Processor Whispers: About contras and ultras
by Andreas Stiller
AMD's Bulldozer will arrive a little later, the tablet wars rage at Computex, and Intel implements new security features into its processors and plans to defy Moore's Law with the accelerated development of its Atom.
The numerous boards with AM3+ sockets presented at Computex might have to remain empty a little longer than anticipated – at least until the end of July. According to the as yet unconfirmed information that Anand La Shimpi of Anandtech managed to elicit from Taiwanese board manufacturers, the Bulldozer is still facing some problems in the current B1 step, particularly concerning performance. Before launch, AMD intends to get rid of these problems with a new stepping (B2). In doing so, AMD will still remain within the old launch schedule – it's only the hoped-for early roll out that won't materialise. In any case, AMD should have its hands full and draw sufficient attention at Computex with its new Llano processor, a Phenom with integrated DirectX 11 graphics.
And AMD might even be able to take advantage of the hold-up by integrating Intel's newest security feature, SMEP (Supervisor Mode Execution Protection) – which the next processor generation Ivy Bridge will come with – into the Bulldozer processor. SMEP allows you to prevent code being executed in the unprotected user space from the supervisor mode (ring 0). Such callbacks are a welcome foothold for malware to latch onto and use to obtain supervisor privileges.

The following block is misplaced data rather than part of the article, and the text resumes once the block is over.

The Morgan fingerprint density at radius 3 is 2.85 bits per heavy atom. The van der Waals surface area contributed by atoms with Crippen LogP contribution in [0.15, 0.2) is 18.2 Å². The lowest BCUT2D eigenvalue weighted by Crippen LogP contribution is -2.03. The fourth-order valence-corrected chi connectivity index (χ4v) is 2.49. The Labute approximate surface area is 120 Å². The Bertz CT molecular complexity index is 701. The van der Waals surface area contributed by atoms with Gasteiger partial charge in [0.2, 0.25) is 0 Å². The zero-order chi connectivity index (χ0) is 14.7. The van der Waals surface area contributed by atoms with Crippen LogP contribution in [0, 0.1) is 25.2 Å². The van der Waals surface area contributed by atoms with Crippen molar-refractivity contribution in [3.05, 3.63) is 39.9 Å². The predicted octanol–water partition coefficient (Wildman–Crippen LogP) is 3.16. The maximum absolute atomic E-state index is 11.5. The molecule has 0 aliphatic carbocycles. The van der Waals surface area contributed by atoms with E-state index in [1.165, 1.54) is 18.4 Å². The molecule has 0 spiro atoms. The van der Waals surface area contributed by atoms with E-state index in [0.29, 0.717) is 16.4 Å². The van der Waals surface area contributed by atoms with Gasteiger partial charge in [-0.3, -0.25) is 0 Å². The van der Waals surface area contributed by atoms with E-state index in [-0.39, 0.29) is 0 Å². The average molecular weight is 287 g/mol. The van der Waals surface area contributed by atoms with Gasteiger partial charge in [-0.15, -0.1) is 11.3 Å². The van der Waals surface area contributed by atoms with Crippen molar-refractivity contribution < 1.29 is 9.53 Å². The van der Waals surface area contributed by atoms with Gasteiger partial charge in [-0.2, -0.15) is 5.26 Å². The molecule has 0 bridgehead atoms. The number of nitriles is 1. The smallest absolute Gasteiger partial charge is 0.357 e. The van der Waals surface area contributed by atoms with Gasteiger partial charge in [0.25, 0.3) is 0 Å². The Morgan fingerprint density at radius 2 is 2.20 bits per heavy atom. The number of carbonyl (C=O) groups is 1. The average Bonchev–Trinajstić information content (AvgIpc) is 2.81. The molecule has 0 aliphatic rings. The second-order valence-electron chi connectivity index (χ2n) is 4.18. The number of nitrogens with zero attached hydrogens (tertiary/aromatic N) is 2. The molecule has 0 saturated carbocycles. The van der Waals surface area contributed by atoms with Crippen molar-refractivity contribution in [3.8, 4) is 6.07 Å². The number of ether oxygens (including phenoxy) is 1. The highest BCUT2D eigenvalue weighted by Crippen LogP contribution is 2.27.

This shouldn't be too difficult and, formerly, could probably have been done with the segments of the Protected Mode. But this mode, introduced with the 286 processor, has meanwhile been consigned to the trash can of obsolete technology in almost all operating systems. For security, the Protected Mode was clearly superior to the flat addressing mode with paging which has prevailed. Consequently, some touching up with the likes of No Execute or SMEP has become necessary.
Source: Intel The Linux kernel makers are already spiritedly working on the implementation of SMEP, though it's still unclear if and when Windows will follow. Microsoft may be too busy completing Windows 8 for ARM (now often referred to as "WARM"), which is scheduled for 2012, to take care of such x86 niceties. Also, there are more important matters concerning the x86 Windows that Microsoft has to deal with, like the NUMA disaster and the disadvantageous processor groups pointed out in the previous issue of c't.